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home remedies for sunburn

Home Remedies For Sunburn

Hot summer days are so much fun, and outside activities are popular in warm weather – for this reason it’s useful to go over home remedies for sunburn! Sunbathing at the beach, playing some footie at the park, and even just straight-up sunbathing is so much fun, but without the proper protection, it can be very damaging to the skin. 


Even in winter, the sun’s rays can still cause skin damage, but in summer, you’re more likely to see visible damage; sunburn. 


Anyone who has ever had a slight sunburn knows the absolute horror of having to perform even the most minor tasks with burned skin. Very bad sunburn will need medical treatment to avoid infection or permanent skin damage, but there are some home remedies for less severe cases that may even be found in your pantry.




Before we speak about a cure, there are some ways to prevent sunburn altogether. (As they say, prevention is better than cure, and when it comes to sunburn, that is very true). If you know you’re going to be in the sun, take a hat with a wide brim to cast some shade onto your face. Our faces get the most damage because of prolonged exposure – it is the one part of our body, other than our hands, that doesn’t usually get covered up. 


Also, make it a habit to wear sunscreen. If you don’t enjoy the smell of sunscreen – which many don’t, try to get a lotion with a fragrance you like that contains a high SPF. SPF is a measure of how much solar energy (UV radiation) is required to produce sunburn on protected skin (i.e., in the presence of sunscreen) relative to the amount of solar energy needed to make sunburn on unprotected skin, explains FDA. As the SPF value of your sunscreen increases, your sunburn protection increases too.


What Is Sunburn? 

Sunburn is the result of spending too much time in the direct sunlight, and it is precisely as the name describes; a burn from the heat of the sun. 

It usually appears for a few hours after exposure to ultraviolet (UV) light. This can be from natural sunshine or even artificial sources, like sunlamps.

Sunburn is red or white and has peeled layers of skin, depending on the degree of the burn. It is very similar to a burn from fire or acid. If you have sunburn, your skin will be raw and painful.  

Continuous UV light exposure increases the risk of other skin damage, such as dark spots, rough spots, and dry or wrinkled skin, says Mayo Clinic. It also increases the risk of skin cancers such as melanoma.


Other sunburn signs and symptoms can include:


  • Skin that is warm or hot when touched
  • Swelling
  • Small fluid-filled blisters
  • Headache, fever, nausea and fatigue
  • Painful or sandy eyes


Home Remedies


Get immediate medical assistance if you have a nasty burn that isn’t healing or an infection presented by puss, watery liquid or strange colour.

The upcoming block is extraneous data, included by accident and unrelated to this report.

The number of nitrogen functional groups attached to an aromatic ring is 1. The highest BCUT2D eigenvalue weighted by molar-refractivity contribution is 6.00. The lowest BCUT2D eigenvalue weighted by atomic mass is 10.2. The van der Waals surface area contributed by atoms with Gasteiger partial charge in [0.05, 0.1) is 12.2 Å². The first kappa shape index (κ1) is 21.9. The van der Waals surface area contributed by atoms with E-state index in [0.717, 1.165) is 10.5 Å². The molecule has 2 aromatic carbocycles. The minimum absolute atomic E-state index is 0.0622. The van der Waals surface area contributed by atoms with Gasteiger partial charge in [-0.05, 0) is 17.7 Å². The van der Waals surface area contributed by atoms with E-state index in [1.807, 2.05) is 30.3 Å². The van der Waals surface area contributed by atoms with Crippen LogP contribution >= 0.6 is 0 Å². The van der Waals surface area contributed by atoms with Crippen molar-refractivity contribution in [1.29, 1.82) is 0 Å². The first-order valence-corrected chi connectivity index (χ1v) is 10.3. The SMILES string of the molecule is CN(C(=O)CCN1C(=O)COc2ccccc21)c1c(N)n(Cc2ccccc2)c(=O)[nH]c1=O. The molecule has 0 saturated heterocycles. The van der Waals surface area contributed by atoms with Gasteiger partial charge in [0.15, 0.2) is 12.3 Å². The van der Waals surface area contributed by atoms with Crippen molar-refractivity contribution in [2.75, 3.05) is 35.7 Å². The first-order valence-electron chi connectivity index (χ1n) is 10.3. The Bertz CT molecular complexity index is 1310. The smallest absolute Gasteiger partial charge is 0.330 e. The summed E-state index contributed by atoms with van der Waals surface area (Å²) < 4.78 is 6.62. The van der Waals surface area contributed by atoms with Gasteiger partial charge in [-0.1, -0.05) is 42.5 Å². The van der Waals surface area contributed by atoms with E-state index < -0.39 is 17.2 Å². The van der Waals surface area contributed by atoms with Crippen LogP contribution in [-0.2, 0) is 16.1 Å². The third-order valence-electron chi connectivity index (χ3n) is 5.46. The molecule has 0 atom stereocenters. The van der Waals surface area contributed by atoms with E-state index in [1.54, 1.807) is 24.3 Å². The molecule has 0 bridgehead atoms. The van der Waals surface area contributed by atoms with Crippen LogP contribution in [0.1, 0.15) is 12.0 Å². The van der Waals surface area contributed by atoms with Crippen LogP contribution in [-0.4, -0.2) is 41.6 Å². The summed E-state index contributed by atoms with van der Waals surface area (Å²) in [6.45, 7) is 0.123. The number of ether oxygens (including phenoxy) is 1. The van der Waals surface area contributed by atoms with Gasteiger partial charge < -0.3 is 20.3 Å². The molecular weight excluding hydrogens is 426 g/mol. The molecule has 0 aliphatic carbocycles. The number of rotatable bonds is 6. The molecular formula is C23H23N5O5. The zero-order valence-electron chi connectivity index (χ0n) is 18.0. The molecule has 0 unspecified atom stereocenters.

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  • Cover for your GP visits.
  • Hospitalisation for illness, dread disease and accidents.
  • Booster options for Emergency Cover, Accident Cover, Medication and ICU.
  • Quick access to a nationwide network of medical experts.
  • Qualified and motivated service agents.
  • An effortless claims process.


Home remedies can ease the pain and burning of the affected area. 


Cool Water

Sunburn will feel as if it is on fire! Take a gentle bath in tepid water to ease the burn. Alternatively, take a cold shower, but don’t let the water rush out fast against the skin. Watch the water pressure so that you don’t hurt yourself. 


Avoid Any More Exposure


Stay indoors while the layers of the skin heal and close back up. If you must go out, cover the skin with clothing, an umbrella or anything else that will block the sun from causing further damage.




A sunburn draws water away from other parts of the body toward your skin. Drink loads of water to avoid dehydration. Water is an excellent addition to any healthy diet, so make this a habit whether you have a sunburn or not!


Watch Your Blisters 

Apply cold compresses or moisturiser. Do not break open any blisters intentionally—this can cause infection. If a blister does break open, clean the area with mild soap and water. Then apply an antibiotic ointment and cover the area with gauze.




Cider vinegar restores the pH balance of the skin, which will help heal it faster. Add one cup of cider vinegar to your tepid bath and lay in it for a few minutes.


Essential Oils 


Try putting some oils like peppermint, lavender, chamomile and tea tree on the area to reduce inflammation. Make sure to dilute the essential oils with a “carrier” oil such as almond oil or add the essential oils to a moisturiser such as an aloe vera. says All in Health.




Oatmeal is a natural anti-inflammatory. You can make a paste of oatmeal and cold milk and apply it to your skin or add oatmeal to a cool bath and soak in it.


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